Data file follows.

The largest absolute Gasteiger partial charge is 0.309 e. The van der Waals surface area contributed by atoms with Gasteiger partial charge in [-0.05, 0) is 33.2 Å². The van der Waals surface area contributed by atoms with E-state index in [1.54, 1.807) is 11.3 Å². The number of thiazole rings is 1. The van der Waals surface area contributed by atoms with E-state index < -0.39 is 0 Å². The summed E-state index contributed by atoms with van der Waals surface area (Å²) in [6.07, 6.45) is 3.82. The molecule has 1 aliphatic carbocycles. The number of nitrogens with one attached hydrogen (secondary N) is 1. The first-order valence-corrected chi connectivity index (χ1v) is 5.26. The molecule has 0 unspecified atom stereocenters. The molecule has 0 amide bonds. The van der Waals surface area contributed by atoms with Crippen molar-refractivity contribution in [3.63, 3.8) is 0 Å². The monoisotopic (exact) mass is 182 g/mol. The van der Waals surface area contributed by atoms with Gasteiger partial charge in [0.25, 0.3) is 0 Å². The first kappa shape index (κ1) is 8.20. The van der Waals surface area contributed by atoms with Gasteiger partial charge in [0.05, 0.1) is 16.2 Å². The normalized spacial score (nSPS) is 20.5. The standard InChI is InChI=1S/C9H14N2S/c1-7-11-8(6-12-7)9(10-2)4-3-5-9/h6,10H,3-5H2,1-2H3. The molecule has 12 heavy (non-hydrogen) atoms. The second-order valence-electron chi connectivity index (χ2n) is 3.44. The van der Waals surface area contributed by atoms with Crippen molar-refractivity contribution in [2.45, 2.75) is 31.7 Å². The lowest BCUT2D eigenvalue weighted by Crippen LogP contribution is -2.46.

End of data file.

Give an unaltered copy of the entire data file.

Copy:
The largest absolute Gasteiger partial charge is 0.309 e. The van der Waals surface area contributed by atoms with Gasteiger partial charge in [-0.05, 0) is 33.2 Å². The van der Waals surface area contributed by atoms with E-state index in [1.54, 1.807) is 11.3 Å². The number of thiazole rings is 1. The van der Waals surface area contributed by atoms with E-state index < -0.39 is 0 Å². The summed E-state index contributed by atoms with van der Waals surface area (Å²) in [6.07, 6.45) is 3.82. The molecule has 1 aliphatic carbocycles. The number of nitrogens with one attached hydrogen (secondary N) is 1. The first-order valence-corrected chi connectivity index (χ1v) is 5.26. The molecule has 0 unspecified atom stereocenters. The molecule has 0 amide bonds. The van der Waals surface area contributed by atoms with Crippen molar-refractivity contribution in [3.63, 3.8) is 0 Å². The monoisotopic (exact) mass is 182 g/mol. The van der Waals surface area contributed by atoms with Gasteiger partial charge in [0.25, 0.3) is 0 Å². The first kappa shape index (κ1) is 8.20. The van der Waals surface area contributed by atoms with Gasteiger partial charge in [0.05, 0.1) is 16.2 Å². The normalized spacial score (nSPS) is 20.5. The standard InChI is InChI=1S/C9H14N2S/c1-7-11-8(6-12-7)9(10-2)4-3-5-9/h6,10H,3-5H2,1-2H3. The molecule has 12 heavy (non-hydrogen) atoms. The second-order valence-electron chi connectivity index (χ2n) is 3.44. The van der Waals surface area contributed by atoms with Crippen molar-refractivity contribution in [2.45, 2.75) is 31.7 Å². The lowest BCUT2D eigenvalue weighted by Crippen LogP contribution is -2.46.